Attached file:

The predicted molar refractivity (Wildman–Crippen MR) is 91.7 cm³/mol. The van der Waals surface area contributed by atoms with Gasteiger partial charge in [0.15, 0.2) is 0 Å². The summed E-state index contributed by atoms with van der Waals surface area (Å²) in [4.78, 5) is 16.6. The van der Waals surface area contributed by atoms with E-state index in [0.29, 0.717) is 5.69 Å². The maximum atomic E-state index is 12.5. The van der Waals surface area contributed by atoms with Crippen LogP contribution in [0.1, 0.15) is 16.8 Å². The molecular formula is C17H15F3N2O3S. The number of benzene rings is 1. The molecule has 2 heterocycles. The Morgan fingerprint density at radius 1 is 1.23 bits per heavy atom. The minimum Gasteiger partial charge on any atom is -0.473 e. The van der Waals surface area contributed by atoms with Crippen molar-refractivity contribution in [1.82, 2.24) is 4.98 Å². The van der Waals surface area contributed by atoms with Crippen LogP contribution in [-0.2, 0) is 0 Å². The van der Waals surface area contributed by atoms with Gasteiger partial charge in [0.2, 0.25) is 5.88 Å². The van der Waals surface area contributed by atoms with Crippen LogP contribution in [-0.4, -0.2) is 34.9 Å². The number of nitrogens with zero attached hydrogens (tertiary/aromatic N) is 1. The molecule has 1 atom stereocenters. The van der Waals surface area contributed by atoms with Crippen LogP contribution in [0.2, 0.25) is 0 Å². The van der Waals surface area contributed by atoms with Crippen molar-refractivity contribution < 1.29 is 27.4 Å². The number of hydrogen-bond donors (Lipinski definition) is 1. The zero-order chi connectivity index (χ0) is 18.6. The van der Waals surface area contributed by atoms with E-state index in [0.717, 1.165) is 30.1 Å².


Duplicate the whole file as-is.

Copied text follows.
The predicted molar refractivity (Wildman–Crippen MR) is 91.7 cm³/mol. The van der Waals surface area contributed by atoms with Gasteiger partial charge in [0.15, 0.2) is 0 Å². The summed E-state index contributed by atoms with van der Waals surface area (Å²) in [4.78, 5) is 16.6. The van der Waals surface area contributed by atoms with E-state index in [0.29, 0.717) is 5.69 Å². The maximum atomic E-state index is 12.5. The van der Waals surface area contributed by atoms with Crippen LogP contribution in [0.1, 0.15) is 16.8 Å². The molecular formula is C17H15F3N2O3S. The number of benzene rings is 1. The molecule has 2 heterocycles. The Morgan fingerprint density at radius 1 is 1.23 bits per heavy atom. The minimum Gasteiger partial charge on any atom is -0.473 e. The van der Waals surface area contributed by atoms with Crippen molar-refractivity contribution in [1.82, 2.24) is 4.98 Å². The van der Waals surface area contributed by atoms with Crippen LogP contribution in [-0.2, 0) is 0 Å². The van der Waals surface area contributed by atoms with Gasteiger partial charge in [0.2, 0.25) is 5.88 Å². The van der Waals surface area contributed by atoms with Crippen LogP contribution in [-0.4, -0.2) is 34.9 Å². The number of nitrogens with zero attached hydrogens (tertiary/aromatic N) is 1. The molecule has 1 atom stereocenters. The van der Waals surface area contributed by atoms with Crippen LogP contribution in [0.2, 0.25) is 0 Å². The van der Waals surface area contributed by atoms with Crippen molar-refractivity contribution < 1.29 is 27.4 Å². The number of hydrogen-bond donors (Lipinski definition) is 1. The zero-order chi connectivity index (χ0) is 18.6. The van der Waals surface area contributed by atoms with E-state index in [0.717, 1.165) is 30.1 Å².